first season finales: the killing and game of thrones
falling skies series premiere

what i watched last week

Biutiful (Alejandro González Iñárritu, 2010). Atmospheric, but overlong and perhaps not as profound as was intended. There are things to like, including a look at the Barcelona that doesn’t appear in the tourist guides. But the film is simultaneously sprawling and monochromatic. Javier Bardem, though, deserves all the acclaim he received; he is the reason to see the movie.

The Heartbreak Kid (Elaine May, 1972). Once again, I find myself in the minority when it comes to comedy. This film has been praised by everyone from Kael to Ebert to Phil Dellio, who had it as #50 on his Facebook list. The best I can say for The Heartbreak Kid is that I get what its champions are saying. May’s direction gives us satire that isn’t too mean, and the acting of the leads is fine and then some. But I am not surprised this film was compared to The Graduate, another popular comedy where I get why it’s popular more than I actually like it. Charles Grodin does his thing, and I like his thing … more so in Midnight Run than here, but he’s fine. But he is never likable, and if that was the point, OK, but I think we are supposed to identify with him, at least at first, when his honeymoon goes bad just because his new wife likes egg salad and Milky Ways. Jeannie Berlin deserves a better fate; I was always on her side, but as often as not, she’s treated with barely-concealed disdain, overcome only by Berlin’s wonderful performance. The same goes for Cybill Shepherd, who gives hints of the comedic talents she would eventually display, but is used mostly for her beauty. Ultimately, I find The Heartbreak Kid to be a movie filled with characters I didn’t like, and characters I did like who were presented in unlikable ways.

Super 8 (J.J. Abrams, 2011). This is an example of how to make a summer blockbuster that is actually worth watching. It takes its time getting to the CGI, and that’s a good thing, because the time is spent creating characters we care about, characters who are distinct from one another … if this was a non-sci-fi story about kids in 1979, it would still be good, it doesn’t need the FX to cover up for the general lameness because it’s not lame. The sci-fi stuff is good, too, though, so this one should please everyone. I also had some serious nostalgia in the scenes about making a Super 8 movie. From the packages of film to the copy of Super 8 Magazine, so much of those scenes took me back to my own time in the 70s as a budding film maker. (Oh, and Elle Fanning is really, really good.)

Close Encounters of the Third Kind (Steven Spielberg, 1977). #25 on my Facebook Fave Fifty list. #128 on the They Shoot Pictures, Don’t They list of the top 1000 movies of all time.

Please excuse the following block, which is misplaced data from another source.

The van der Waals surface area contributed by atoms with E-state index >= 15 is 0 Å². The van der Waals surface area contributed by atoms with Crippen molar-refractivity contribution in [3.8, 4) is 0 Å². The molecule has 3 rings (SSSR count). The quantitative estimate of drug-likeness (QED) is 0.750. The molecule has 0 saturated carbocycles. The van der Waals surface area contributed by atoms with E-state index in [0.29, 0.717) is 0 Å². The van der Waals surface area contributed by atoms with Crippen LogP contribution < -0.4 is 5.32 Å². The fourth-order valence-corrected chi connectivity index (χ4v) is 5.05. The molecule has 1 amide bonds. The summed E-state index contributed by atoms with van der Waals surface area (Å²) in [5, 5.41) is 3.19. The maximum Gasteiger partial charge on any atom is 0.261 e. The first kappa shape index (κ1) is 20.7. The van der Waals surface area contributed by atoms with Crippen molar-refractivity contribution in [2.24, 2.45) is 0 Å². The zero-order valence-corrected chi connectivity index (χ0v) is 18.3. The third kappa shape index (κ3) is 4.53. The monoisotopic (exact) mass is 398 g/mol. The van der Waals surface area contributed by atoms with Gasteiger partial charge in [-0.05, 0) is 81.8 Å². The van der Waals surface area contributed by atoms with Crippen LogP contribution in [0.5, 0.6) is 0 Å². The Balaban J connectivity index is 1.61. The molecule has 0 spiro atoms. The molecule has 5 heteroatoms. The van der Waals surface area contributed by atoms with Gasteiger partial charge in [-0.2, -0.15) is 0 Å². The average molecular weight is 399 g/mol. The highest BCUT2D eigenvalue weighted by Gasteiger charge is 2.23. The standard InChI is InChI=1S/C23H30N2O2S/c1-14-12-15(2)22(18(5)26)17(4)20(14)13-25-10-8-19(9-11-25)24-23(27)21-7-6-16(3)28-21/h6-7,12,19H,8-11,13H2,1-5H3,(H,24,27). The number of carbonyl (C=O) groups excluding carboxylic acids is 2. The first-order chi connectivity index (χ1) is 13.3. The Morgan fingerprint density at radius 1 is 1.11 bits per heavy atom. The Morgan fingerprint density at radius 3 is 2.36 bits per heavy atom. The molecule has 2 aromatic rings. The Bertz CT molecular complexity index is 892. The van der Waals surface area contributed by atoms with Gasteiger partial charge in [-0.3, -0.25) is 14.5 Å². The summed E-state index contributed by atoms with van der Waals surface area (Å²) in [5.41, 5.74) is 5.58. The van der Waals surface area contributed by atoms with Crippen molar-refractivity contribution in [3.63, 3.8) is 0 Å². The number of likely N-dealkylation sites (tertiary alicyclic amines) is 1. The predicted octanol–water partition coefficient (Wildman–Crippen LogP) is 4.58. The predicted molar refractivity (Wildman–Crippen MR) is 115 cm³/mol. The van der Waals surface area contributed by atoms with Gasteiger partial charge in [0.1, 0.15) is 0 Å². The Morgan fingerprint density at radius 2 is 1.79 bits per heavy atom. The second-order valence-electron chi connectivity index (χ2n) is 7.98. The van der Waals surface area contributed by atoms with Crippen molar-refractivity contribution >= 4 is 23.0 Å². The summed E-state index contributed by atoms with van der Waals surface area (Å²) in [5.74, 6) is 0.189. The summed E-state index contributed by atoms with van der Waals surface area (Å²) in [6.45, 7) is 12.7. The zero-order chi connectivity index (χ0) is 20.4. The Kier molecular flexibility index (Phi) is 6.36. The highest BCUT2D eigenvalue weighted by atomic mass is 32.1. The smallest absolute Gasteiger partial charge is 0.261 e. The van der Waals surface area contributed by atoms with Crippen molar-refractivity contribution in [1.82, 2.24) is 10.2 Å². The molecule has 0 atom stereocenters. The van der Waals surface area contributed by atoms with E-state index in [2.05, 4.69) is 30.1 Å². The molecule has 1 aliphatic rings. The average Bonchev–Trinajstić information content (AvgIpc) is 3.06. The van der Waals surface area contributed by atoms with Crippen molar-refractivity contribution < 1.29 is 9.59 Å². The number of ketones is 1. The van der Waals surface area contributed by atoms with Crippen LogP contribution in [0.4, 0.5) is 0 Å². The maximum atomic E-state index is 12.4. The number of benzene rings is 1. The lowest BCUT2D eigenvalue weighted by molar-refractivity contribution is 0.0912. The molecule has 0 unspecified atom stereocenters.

Run Lola Run (Tom Tykwer, 1998). #24 on my Facebook list.



Super 8: I have to say the long scenes of 4 kids screaming at each other got to me on a few occasions making it hard to focus on anything other than being annoyed, but over all it was a good movie. I was not a big fan of the very end though. It felt rushed when the rest of the movie seemed to take it's time building the emotion of the characters and their connections.

Steven Rubio

Yeah, the ending seemed a bit overblown to me, as if they felt the need to spend some money to keep up with the Michael Bays of the world.

Phil Dellio

Better than I expected, unless you're holding back for my benefit.

Steven Rubio

Not at all. One of the good things about reading people you respect is that they give you a different angle than you might have seen otherwise. I've noted before that there's a bit of statistical skewing here, in that the Jeff/Phil Faves I'm watching are ones I haven't seen, so I haven't written anything about Fargo, or Jackie Brown, or Body Snatchers, movies that would get much higher than a 6. Anyway, I read your post on Heartbreak Kid, and it intrigues me, and when I watch the movie, you're there with me in an odd sort of way. It makes the movie-watching experience better, but it also hopefully makes me understand the movie better.

Jonathan Bernstein

I've never seen Heartbreak Kid, but I'm a strong believer that Ishtar is a fun movie -- very funny at times, and entertaining enough the rest of the time. Granted, I'm a sucker for Warren Beatty always, and I like Grodin, but I've never quite seen why everyone hates it (or, at least, I've never believed that the reason people hated it has anything to do with the actual movie).


Just saw Super 8 and liked it a lot. You're right about Elle Fanning, she's a lot of the glue that holds it all together, that early rehearsal scene was like a mini-showcase of what was to come (I liked her in Somewhere too, which is quite different). This has Close Encounters and E.T. scribbled all over it obviously, but more like homage than rip-off because they get so much of it right. Interesting how aliens have started looking like Swamp Thing lately (this, District 9, Cloverfield). Did you stick around for the zombie movie with the credits? I loved that too.

Steven Rubio

Yes, we saw the credits. Lucky, since we usually leave. Ah, Swamp Thing. One of the most poignant moments in screen history has to be the scene where Adrienne Barbeau is having a nude swim, and Swamp Thing watches her from afar, knowing that there's no chance of her ever becoming Mrs. Thing.

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